You play gritty and tough very convincingly. Have you ever taken a slug in the gut?

No, nothing like that. But I grew up in a pretty rough and tumble environment. In my younger days, when I was a teenager, I’d mix it up now and again. But I hated fighting. I could always handle myself, but I never started anything and I’m not a tough guy at all. I learned very early in life that fighting hurts. Even when you win, it’s somehow very unsatisfying. I haven’t been in a fist fight since I was a teenager. I am convinced that, with very few exceptions, you can defuse almost any bad situation with comedy. I’ve had a couple of incidences where I was at a club and some drunk guy decided that he wanted to kick Vic Mackey’s ass. I basically turned it on him and said, “Yeah, man, there’s no question you could kick my ass.” I just gave it to him. What good would it do to tell him he’s wrong? See, I’m a parent now, man. I’m a husband and a parent. I don’t need to be coming home with black eyes.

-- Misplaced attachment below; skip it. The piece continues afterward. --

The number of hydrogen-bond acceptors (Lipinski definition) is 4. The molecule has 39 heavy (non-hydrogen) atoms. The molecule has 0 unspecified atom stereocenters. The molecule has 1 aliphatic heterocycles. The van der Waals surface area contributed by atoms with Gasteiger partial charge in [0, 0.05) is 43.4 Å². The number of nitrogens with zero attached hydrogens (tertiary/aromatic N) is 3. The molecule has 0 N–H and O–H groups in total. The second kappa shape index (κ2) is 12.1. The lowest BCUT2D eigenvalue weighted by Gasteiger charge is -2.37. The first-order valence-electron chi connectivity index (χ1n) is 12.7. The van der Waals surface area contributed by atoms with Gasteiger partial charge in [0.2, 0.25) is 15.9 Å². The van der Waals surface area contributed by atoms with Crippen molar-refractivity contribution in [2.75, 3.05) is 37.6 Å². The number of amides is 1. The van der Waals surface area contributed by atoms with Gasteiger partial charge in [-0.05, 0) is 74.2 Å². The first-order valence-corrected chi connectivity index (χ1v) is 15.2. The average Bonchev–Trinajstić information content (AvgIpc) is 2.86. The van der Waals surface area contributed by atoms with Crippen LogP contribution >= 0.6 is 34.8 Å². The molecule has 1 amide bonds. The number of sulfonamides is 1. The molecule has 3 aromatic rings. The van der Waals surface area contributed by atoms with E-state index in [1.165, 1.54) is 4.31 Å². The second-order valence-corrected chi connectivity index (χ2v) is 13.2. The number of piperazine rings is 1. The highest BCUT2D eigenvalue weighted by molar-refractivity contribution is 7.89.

After a long week of police corruption and dirty deals, how do you like to relax on a Saturday night?

Saturday night is when I get to spend time with my wife and go out on a date. It’s really important, I think, that we have that time for she and I. Because the rest of the week, we’re dropping off the kids at school and just being parents, or I’m on set doing my job. So once in a while, you need time with your gal, to go out to dinner and be grown-ups.

Does she ever ask you to put on your Thing costume from the The Fantastic Four movie and wear it to bed?

(Laughs.) No! Are you kidding me? She hates that costume. My poor wife is such a claustrophobe. When she saw me in it for the first time, she nearly passed out. She was just like, “Oh my god, can you get out of that?”

Were you happy to get back into The Thing’s latex costume again for this summer’s Fantastic Four: Rise of the Silver Surfer, or did it take some convincing?